Lupita Nyong'o And The "T" Word

Lupita Nyong'o's recent success at the Oscars has left us ruminating over Hollywood tokenism.

The blogosphere is currently ablaze with all things Lupita Nyong'o. The recent Oscar winning actress (congrats!) has become Hollywood's poster girl in just a matter of months, but her stratospheric rise to 'flawless' star status is now being marred by buzzwords like 'Hollywood tokenism' and 'fetishization'. Comic memes like this one (admittedly posted on our social media to divisive responses) tap into Hollywood's dichotomous relationship with black beauty and success. If a person who happens to be black is celebrated, and their blackness is mentioned, they automatically become associated with tokenism — lest we forget Halle Berry's Oscar for Best Actress for her role in Monster's Ball).

Admittedly, it's impossible to engage with Lupita Nyong'o's ubiquitous popularity without acknowledging that her success may also benefit Hollywood's public image; see Lee and Low's infographic highlighting the Academy Awards' poor diversity stats below. Who better than a Yale educated, bilingual, beautiful actress like Lupita to front Hollywood's progressive 'we're post-racial' marketing campaign. Yes, the fact that Lupita now seems to be everyone's new best friend may certainly carry undertones of white self congratulation, it may even give people the false idea that Hollywood is a utopic land of equal opportunity for all  — read this interesting Aljazeera article about how this is not the case. But what's most important, and fundamentally triumphant about Lupita's success, be it underlined by the white establishment's self interest or not, is the mere fact that she exists, and that she - and her beauty - are being celebrated.

No one said it better than Lupita herself in her 'black women in Holywood' acceptance speech, where she highlighted the desperate need for role models who look like her. Her eloquence, intelligence and grace do a service to women in acting in general, and black women specifically, and we need more people like her on our screens.  Though Hollywood and the film industry still has a long, long way to go in representing diversity, the 'Lupita Nyong'o effect' suggests that we're on our way, and until we reach that point, words like tokenism will always resurface, but hey haters gonna hate. Now that this rant is over, check out Lupita being humble and stunning all at once and watch out for the moment where Ellen Degeneres lets slip that she, like us, loves her.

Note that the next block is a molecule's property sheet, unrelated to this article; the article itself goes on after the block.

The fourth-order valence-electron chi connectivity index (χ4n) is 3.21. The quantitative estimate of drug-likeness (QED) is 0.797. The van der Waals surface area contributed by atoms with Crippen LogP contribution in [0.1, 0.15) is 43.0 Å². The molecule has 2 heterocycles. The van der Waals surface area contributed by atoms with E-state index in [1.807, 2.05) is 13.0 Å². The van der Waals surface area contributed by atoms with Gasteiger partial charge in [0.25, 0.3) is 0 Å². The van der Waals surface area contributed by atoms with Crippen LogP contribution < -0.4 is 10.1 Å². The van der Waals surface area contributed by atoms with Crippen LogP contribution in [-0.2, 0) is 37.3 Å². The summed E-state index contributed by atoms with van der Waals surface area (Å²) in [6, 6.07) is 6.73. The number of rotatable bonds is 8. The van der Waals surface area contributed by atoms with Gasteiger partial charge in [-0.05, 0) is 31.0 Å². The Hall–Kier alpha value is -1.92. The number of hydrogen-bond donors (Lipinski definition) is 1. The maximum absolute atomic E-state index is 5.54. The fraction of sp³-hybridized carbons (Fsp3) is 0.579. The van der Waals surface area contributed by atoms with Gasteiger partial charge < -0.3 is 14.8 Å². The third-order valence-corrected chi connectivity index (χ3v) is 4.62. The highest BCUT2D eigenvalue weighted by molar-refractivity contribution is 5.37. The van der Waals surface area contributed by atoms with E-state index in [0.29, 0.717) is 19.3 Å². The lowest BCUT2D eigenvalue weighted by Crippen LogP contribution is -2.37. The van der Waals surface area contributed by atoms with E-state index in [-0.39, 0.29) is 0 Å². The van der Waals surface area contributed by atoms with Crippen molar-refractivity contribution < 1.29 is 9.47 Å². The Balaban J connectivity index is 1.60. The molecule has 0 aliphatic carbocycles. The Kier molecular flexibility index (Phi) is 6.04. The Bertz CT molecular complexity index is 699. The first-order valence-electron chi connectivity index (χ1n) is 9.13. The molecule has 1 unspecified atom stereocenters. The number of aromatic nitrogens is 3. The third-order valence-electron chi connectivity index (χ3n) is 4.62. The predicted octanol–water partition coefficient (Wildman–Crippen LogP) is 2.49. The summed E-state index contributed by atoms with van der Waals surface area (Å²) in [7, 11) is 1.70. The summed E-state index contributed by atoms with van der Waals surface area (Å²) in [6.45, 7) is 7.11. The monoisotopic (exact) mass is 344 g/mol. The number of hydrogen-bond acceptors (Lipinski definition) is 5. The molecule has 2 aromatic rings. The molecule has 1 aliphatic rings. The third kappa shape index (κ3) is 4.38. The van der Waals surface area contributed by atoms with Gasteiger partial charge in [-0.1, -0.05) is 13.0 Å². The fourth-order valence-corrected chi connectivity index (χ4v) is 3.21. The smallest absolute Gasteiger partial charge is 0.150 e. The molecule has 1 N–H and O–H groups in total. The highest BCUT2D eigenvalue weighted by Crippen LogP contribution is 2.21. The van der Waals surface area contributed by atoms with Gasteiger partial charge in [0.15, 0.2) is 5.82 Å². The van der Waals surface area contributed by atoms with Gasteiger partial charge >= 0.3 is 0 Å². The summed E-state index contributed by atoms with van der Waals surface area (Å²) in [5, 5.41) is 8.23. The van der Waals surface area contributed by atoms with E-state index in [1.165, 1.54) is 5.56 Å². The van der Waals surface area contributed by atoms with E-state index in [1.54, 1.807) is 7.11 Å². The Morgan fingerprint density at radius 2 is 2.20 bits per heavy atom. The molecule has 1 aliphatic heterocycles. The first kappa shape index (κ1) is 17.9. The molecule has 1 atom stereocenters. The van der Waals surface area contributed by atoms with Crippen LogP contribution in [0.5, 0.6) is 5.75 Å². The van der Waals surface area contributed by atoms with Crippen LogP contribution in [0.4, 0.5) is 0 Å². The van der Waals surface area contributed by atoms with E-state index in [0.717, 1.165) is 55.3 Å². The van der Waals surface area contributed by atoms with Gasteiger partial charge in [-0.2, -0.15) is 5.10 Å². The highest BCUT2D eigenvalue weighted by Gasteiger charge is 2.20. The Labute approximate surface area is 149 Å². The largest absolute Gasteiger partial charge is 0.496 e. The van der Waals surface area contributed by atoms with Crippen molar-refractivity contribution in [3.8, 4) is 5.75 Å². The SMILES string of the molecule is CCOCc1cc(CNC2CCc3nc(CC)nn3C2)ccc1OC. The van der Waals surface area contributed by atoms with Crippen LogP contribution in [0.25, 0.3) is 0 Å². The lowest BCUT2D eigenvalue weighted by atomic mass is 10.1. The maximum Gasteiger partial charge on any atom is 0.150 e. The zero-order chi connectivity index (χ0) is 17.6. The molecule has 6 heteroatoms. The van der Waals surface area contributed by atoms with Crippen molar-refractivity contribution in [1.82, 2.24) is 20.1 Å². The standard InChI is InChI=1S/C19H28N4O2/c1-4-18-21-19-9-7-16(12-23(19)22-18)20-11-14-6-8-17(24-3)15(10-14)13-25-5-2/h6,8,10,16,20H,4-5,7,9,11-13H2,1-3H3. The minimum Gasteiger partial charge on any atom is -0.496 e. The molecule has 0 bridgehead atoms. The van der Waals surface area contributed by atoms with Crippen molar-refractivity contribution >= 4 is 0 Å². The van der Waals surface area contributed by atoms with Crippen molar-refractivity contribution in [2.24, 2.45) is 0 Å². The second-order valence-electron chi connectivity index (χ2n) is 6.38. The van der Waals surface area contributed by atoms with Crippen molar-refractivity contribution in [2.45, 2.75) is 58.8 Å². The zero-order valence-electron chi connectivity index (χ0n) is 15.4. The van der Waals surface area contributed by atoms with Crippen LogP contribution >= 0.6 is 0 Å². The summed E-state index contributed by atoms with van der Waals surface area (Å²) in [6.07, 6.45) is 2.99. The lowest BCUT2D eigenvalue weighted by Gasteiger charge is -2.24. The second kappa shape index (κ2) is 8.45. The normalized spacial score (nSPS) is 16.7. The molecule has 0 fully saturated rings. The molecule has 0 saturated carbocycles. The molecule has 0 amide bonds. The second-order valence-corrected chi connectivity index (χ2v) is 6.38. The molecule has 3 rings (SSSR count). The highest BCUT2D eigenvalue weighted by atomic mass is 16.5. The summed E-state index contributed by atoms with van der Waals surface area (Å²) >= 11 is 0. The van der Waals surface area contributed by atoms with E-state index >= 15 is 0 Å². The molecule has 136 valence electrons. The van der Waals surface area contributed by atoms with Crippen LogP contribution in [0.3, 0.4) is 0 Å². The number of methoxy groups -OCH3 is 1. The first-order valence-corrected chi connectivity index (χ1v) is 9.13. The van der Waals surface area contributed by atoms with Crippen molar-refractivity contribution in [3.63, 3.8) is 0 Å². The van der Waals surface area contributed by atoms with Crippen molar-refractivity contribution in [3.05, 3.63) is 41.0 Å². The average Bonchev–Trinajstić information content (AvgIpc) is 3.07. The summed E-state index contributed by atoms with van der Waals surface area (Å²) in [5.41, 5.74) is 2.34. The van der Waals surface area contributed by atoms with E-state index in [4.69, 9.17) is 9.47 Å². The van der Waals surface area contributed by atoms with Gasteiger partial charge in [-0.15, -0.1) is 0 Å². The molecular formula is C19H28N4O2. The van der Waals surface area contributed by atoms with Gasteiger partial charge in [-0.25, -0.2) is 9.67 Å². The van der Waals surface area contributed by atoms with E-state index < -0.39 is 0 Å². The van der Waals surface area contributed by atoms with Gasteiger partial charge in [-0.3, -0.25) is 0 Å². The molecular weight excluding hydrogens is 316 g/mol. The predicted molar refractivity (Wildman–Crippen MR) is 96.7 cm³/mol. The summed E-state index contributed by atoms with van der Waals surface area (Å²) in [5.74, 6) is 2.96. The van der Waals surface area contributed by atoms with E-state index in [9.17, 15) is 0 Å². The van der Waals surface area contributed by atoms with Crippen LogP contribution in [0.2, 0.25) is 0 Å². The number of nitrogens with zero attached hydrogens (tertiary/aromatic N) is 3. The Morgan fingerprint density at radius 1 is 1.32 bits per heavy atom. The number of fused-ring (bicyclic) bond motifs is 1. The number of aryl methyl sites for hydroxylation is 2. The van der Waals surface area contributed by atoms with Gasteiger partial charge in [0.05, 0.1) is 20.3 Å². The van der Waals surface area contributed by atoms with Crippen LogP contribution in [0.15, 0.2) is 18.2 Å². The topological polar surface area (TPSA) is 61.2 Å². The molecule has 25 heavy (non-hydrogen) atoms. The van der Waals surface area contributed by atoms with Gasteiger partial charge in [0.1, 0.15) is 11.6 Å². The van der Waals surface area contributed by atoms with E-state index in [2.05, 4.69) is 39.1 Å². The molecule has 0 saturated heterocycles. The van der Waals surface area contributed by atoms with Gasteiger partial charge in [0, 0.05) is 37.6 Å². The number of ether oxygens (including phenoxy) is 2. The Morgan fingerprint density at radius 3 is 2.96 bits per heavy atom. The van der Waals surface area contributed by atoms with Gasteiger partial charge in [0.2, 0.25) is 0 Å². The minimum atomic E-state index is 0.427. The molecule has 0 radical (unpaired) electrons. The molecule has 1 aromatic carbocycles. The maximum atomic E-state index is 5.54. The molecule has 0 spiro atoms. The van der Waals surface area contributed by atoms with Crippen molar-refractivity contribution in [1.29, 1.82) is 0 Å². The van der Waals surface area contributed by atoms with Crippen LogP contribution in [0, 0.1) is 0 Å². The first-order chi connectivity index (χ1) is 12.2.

6 Samples From 'Éthiopiques' in Hip-Hop

A brief history of Ethio-jazz cultural exchange featuring songs by Nas & Damian Marley, K'naan, Madlib and more.

This article was originally published on OkayAfrica in March, 2017. We're republishing it here for our Crossroads series.

It's 2000 something. I'm holed up in my bedroom searching for samples to chop up on Fruity Loops. While deep into the free-market jungle of Amazon's suggested music section, I stumble across a compilation of Ethiopian music with faded pictures of nine guys jamming in white suit jackets. I press play on the 30 second sample.

My mind races with the opportunities these breakbeats offered a budding beat maker. Catchy organs, swinging horns, funky guitar riffs, soulful melodies and grainy and pained vocalists swoon over love lost and gained. Sung in my mother tongue—Amharic—this was a far cry from the corny synthesizer music of the 1990s that my parents played on Saturday mornings. I could actually sample this shit.

The next day, I burn a CD and pop it into my dad's car. His eyes light up when the first notes ooze out of the speakers. “Where did you get this?" He asks puzzlingly. “The internet," I respond smiling.

In the 1970s my dad was one of thousands of high school students in Addis Ababa protesting the monarchy. The protests eventually created instability which lead to a coup d'état. The monarchy was overthrown and a Marxist styled military junta composed of low ranking officers called the Derg came to power. The new regime subsequently banned music they deemed to be counter revolutionary. When the Derg came into power, Amha Eshete, a pioneering record producer and founder of Ahma Records, fled to the US and the master recordings of his label's tracks somehow ended up in a warehouse in Greece.

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